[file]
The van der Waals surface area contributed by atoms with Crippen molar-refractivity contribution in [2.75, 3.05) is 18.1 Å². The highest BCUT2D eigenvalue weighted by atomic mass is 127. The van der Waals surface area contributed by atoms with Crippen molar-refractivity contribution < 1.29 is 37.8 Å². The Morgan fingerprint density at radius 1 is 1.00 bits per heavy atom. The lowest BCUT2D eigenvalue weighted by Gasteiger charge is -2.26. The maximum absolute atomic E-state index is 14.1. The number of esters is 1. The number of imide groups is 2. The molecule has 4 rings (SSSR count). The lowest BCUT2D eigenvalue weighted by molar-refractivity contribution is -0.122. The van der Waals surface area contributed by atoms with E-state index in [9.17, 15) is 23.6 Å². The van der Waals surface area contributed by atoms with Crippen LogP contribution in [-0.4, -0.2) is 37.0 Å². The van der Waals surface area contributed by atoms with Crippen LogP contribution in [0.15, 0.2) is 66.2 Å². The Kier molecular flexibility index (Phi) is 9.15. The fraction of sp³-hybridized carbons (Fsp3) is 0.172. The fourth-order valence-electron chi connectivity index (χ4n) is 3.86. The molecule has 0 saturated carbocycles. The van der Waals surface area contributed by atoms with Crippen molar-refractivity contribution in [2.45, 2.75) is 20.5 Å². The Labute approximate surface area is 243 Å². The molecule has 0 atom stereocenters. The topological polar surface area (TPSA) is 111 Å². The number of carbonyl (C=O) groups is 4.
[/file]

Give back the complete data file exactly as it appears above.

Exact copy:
The van der Waals surface area contributed by atoms with Crippen molar-refractivity contribution in [2.75, 3.05) is 18.1 Å². The highest BCUT2D eigenvalue weighted by atomic mass is 127. The van der Waals surface area contributed by atoms with Crippen molar-refractivity contribution < 1.29 is 37.8 Å². The Morgan fingerprint density at radius 1 is 1.00 bits per heavy atom. The lowest BCUT2D eigenvalue weighted by Gasteiger charge is -2.26. The maximum absolute atomic E-state index is 14.1. The number of esters is 1. The number of imide groups is 2. The molecule has 4 rings (SSSR count). The lowest BCUT2D eigenvalue weighted by molar-refractivity contribution is -0.122. The van der Waals surface area contributed by atoms with E-state index in [9.17, 15) is 23.6 Å². The van der Waals surface area contributed by atoms with Crippen LogP contribution in [-0.4, -0.2) is 37.0 Å². The van der Waals surface area contributed by atoms with Crippen LogP contribution in [0.15, 0.2) is 66.2 Å². The Kier molecular flexibility index (Phi) is 9.15. The fraction of sp³-hybridized carbons (Fsp3) is 0.172. The fourth-order valence-electron chi connectivity index (χ4n) is 3.86. The molecule has 0 saturated carbocycles. The van der Waals surface area contributed by atoms with Crippen molar-refractivity contribution in [2.45, 2.75) is 20.5 Å². The Labute approximate surface area is 243 Å². The molecule has 0 atom stereocenters. The topological polar surface area (TPSA) is 111 Å². The number of carbonyl (C=O) groups is 4.